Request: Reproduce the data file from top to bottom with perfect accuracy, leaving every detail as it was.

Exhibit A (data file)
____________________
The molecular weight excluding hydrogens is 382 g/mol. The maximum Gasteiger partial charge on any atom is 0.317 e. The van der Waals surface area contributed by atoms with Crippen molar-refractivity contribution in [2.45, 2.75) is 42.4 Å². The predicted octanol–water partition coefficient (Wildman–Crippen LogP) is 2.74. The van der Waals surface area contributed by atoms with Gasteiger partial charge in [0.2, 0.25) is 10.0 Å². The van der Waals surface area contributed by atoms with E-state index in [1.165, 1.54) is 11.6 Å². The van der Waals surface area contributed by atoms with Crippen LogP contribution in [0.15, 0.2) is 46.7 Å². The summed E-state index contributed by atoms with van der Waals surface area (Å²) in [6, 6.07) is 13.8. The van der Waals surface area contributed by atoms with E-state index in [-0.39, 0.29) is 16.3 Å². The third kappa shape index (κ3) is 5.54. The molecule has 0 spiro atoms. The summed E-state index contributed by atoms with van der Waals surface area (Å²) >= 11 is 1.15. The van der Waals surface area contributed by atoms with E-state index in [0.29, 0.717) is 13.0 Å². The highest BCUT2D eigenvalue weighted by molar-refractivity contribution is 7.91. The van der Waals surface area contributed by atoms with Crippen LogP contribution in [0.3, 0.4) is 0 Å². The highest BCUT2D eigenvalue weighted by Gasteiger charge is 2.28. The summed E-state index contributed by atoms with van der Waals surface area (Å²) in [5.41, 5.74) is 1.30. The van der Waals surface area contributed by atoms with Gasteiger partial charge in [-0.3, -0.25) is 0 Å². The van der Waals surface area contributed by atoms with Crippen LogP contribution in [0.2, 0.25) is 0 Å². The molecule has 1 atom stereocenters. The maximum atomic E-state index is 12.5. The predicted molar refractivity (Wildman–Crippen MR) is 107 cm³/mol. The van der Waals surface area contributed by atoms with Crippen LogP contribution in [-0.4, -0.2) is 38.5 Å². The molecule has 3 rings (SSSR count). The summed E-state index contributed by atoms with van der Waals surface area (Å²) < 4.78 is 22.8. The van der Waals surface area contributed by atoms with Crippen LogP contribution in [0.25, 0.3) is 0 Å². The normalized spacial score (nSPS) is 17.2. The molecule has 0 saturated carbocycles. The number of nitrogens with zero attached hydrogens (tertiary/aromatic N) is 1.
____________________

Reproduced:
The molecular weight excluding hydrogens is 382 g/mol. The maximum Gasteiger partial charge on any atom is 0.317 e. The van der Waals surface area contributed by atoms with Crippen molar-refractivity contribution in [2.45, 2.75) is 42.4 Å². The predicted octanol–water partition coefficient (Wildman–Crippen LogP) is 2.74. The van der Waals surface area contributed by atoms with Gasteiger partial charge in [0.2, 0.25) is 10.0 Å². The van der Waals surface area contributed by atoms with E-state index in [1.165, 1.54) is 11.6 Å². The van der Waals surface area contributed by atoms with Crippen LogP contribution in [0.15, 0.2) is 46.7 Å². The summed E-state index contributed by atoms with van der Waals surface area (Å²) in [6, 6.07) is 13.8. The van der Waals surface area contributed by atoms with E-state index in [-0.39, 0.29) is 16.3 Å². The third kappa shape index (κ3) is 5.54. The molecule has 0 spiro atoms. The summed E-state index contributed by atoms with van der Waals surface area (Å²) >= 11 is 1.15. The van der Waals surface area contributed by atoms with E-state index in [0.29, 0.717) is 13.0 Å². The highest BCUT2D eigenvalue weighted by molar-refractivity contribution is 7.91. The van der Waals surface area contributed by atoms with Crippen LogP contribution in [0.3, 0.4) is 0 Å². The highest BCUT2D eigenvalue weighted by Gasteiger charge is 2.28. The summed E-state index contributed by atoms with van der Waals surface area (Å²) in [5.41, 5.74) is 1.30. The van der Waals surface area contributed by atoms with Gasteiger partial charge in [-0.3, -0.25) is 0 Å². The van der Waals surface area contributed by atoms with Crippen LogP contribution in [0.2, 0.25) is 0 Å². The molecule has 1 atom stereocenters. The maximum atomic E-state index is 12.5. The predicted molar refractivity (Wildman–Crippen MR) is 107 cm³/mol. The van der Waals surface area contributed by atoms with Crippen LogP contribution in [-0.4, -0.2) is 38.5 Å². The molecule has 3 rings (SSSR count). The summed E-state index contributed by atoms with van der Waals surface area (Å²) < 4.78 is 22.8. The van der Waals surface area contributed by atoms with Crippen LogP contribution in [0.25, 0.3) is 0 Å². The normalized spacial score (nSPS) is 17.2. The molecule has 0 saturated carbocycles. The number of nitrogens with zero attached hydrogens (tertiary/aromatic N) is 1.